Friday, March 23, 2007
"Elegant...Clever...Tense...Polished...Ingenious." Looks like Aamer Hussein likes Mohsin Hamid's The Reluctant Fundamentalist.
Something McEwan Understands
The indefatigable Literary Saloon points one to the first review of Ian McEwan's new novel, On Chesil Beach, by Philip Hensher in The Spectator: "The novel is saved by an honest familiarity with individual psychology, and by the fact that it is, really, all about sex, which McEwan certainly does understand."
Books, Alive And Kicking
"Anyone who thought that the web was going to kill books has to explain the fact that at the very least there are now millions more waiting to be killed off," writes Victor Keegan in this round-up of the Websites that are redefining how we read.
Banville On Irish Writing
TEV reports from a John Banville reading: "Irish writers, for the moment, have given up the struggle with style. It's been done so well." He went on to add, deprecatingly, that "The struggle with language is idiotic." He quoted Flaubert's mother, who said "My son threw away his life for a mania with sentences."
Thursday, March 22, 2007
Rushdie At Hofstra
Apart from reprising the now-familiar lines of "not messing with novelists" because when it comes to the man who issued the fatwa, "one of us is dead", Salman Rushdie also spoke at Hofstra University about how the way a novel is created is not newsworthy, compared to the frivolities of celebrity life: "Britney's hairstyle, news. How Paris Hilton moved from being a cheap hotel to cheap person, news."
(Link courtesy The Literary Saloon.)
(Link courtesy The Literary Saloon.)
Wednesday, March 21, 2007
Save Us From Those Who Want To Write
In Auden's centenary year, The Times reproduces a piece of his on 'creative' writing. Acerbic, cutting, funny -- and true: "It is surely astonishing how many young people of both sexes, when asked what they want to be in life, give neither a sensible answer like 'a lawyer, a farmer, an innkeeper', nor a romantic answer like 'an explorer, a racing motorist, a missionary, President of the United States'. No, an astonishing number reply 'a writer', and by writing they mean — dreadful word — 'creative' writing. Even if they say: 'I want to go into journalism', this is only because they are under the illusion that in that profession they will be able to create. Even if their most genuine desire is really to make money, they will still make for some highly paid sub-literary pursuit like Advertising."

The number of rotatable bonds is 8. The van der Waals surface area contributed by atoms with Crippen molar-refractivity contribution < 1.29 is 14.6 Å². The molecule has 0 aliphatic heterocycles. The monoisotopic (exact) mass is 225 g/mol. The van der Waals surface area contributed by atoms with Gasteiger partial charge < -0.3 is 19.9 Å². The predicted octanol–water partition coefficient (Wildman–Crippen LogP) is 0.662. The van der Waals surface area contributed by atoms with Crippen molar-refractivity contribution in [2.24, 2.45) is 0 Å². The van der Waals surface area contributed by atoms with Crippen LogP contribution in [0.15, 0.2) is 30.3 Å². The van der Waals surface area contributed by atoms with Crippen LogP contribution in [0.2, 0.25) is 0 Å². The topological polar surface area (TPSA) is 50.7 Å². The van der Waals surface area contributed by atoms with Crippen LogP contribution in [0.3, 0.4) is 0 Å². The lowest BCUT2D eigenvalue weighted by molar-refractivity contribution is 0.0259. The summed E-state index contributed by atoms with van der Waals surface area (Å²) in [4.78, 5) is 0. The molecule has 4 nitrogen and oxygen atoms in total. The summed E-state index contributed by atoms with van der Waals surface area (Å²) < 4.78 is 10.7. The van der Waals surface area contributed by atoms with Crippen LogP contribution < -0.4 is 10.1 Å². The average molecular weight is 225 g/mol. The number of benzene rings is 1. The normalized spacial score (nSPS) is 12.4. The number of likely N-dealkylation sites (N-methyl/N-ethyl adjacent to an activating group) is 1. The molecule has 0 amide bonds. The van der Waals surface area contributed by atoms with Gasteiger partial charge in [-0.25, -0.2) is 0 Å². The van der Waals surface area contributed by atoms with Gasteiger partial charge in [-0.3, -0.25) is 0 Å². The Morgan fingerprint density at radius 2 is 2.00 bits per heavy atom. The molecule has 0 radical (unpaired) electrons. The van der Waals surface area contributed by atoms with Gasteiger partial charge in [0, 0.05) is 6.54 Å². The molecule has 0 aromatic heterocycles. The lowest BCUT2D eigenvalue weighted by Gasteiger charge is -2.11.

Pride And Prejudice And Jane Austen
We All Should Be So Lucky
"I find [writing] easy because I love doing it. When I first started, I had a great logjam waiting to be released. I wrote four books in four years and then I felt emptied out. So then I concentrated on short stories and music while I waited for the waters in the lake to fill up again. Now I feel full up again and ready to go."
- Louis de Bernières
- Louis de Bernières
Tuesday, March 20, 2007
The Orange Prize has added the word "Broadband" to its name this year, to reflect the company's foray into the online market -- but the word seems apt considering the longlist announced yesterday: it features "20 novels from seven different countries, and pits eight first-time novelists against six longlist veterans, a Booker winner and one author - Margaret Forster - who has 23 novels to her name."